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Mahango Game Reserve and Popa Falls

Today we visited the Mahango Game Reserve which was our first experience doing a self drive safari. Mum and dad were excited to see what we could find but I was worried because my best laid plans to start early were aborted when I forgot our money for the entrance fee and had to return back to camp. We ended up entering the park around 10am which was really too late but at least allowed us to be in air conditioning as the temps outside rose rapidly. The game reserve is located in the western end of the Caprivi Strip and forms part of the large flood plains of the Okavango River basin and is considered an important bird area with over 300 species of birds. It has a very rich diversity of mammal species with over 99 species documented. We did come across elephants, giraffes and plains game and lots of antelopes as we drove around. It was a great opportunity to test out our skills looking for animals without a professional guide. It was also really lovely to see the different types of habitats and flora including the wetlands and baobabs. We drove around for nearly 4 hours and decided to call it quits and head back to camp for a late lunch.

In the afternoon we went on a sunset cruise and up to Popa Falls (mainly rapids). Unfortunately it was just too hot to enjoy this activity with the sun blazing down on us for over the first hour. This was a bit of a bummer because I was looking forward to the trip but it was just too much. We visited the falls and took some photos and then enjoyed a leisurely glide back along the Cabungo River to camp. Dad enjoyed a sleep and mum dozed on and off. This heat really is a killer.

Tonight the heat is enveloping me like a suffocating beanbag tonight, even with the fan on and wearing a sundress. I am laying on top of the bed and hoping the temperature will drop soon. It is 9pm and I have been awake since 6am all due to this never ending heat. The insects are attracted to the screen of my laptop as I sit up in bed writing this post. I hope that writing it will encourage me to fall asleep quicker. The frogs are singing in unison outside trying to compete with each different species as to who is more superior. They too must be feeling the heat tonight thinking where are the rains.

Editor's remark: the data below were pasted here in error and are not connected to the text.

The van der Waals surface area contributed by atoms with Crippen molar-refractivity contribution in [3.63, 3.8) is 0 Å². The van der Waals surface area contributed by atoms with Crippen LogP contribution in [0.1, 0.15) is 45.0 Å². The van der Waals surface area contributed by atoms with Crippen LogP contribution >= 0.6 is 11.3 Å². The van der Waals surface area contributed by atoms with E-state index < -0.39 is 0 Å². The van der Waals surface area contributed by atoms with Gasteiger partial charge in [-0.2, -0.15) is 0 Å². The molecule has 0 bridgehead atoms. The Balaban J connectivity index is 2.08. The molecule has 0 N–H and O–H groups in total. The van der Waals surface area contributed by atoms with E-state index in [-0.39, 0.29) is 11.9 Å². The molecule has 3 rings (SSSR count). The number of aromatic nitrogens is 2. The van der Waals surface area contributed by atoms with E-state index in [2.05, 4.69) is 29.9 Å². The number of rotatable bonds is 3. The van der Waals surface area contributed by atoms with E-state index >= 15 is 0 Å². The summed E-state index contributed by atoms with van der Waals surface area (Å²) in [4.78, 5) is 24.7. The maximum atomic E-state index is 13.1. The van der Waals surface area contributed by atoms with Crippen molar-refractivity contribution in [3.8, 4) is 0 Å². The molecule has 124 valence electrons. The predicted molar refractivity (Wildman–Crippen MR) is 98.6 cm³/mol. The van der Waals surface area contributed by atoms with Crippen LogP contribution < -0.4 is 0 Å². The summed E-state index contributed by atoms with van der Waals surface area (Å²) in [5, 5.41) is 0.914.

All of the local people at each of the camps we have stayed at have complained that they have had very little rain this season. Many are predicting a “dry” wet season with the rains coming down from Angola not reaching the normal February levels. I am thinking selfishly that this will help our game viewing in Etosha, which is our next stop. A few travellers doing the clockwise route of Namibia and ending in Caprivi/Kasane said that the waterholes in Etosha were amazing due to the lack of rains and many didn’t leave the camp waterholes due to all of the game coming down to drink. I can only hope that we also have the same sightings.

Where We Stayed: Nunda Camp, Namibia

Nunda Lodge is a lovely property offering large, clean rooms with great views and excellent facilities. We thoroughly enjoyed our stay except for the behaviour of management with their staff who all seemed very timid and scared of their employers and who spoke to them in a way that I believe is disrespectful and reflective of times a past. I understand running a business is difficult but respect is paramount.

Room Tip: Waterfront chalets were lovely but all accommodation options looked great

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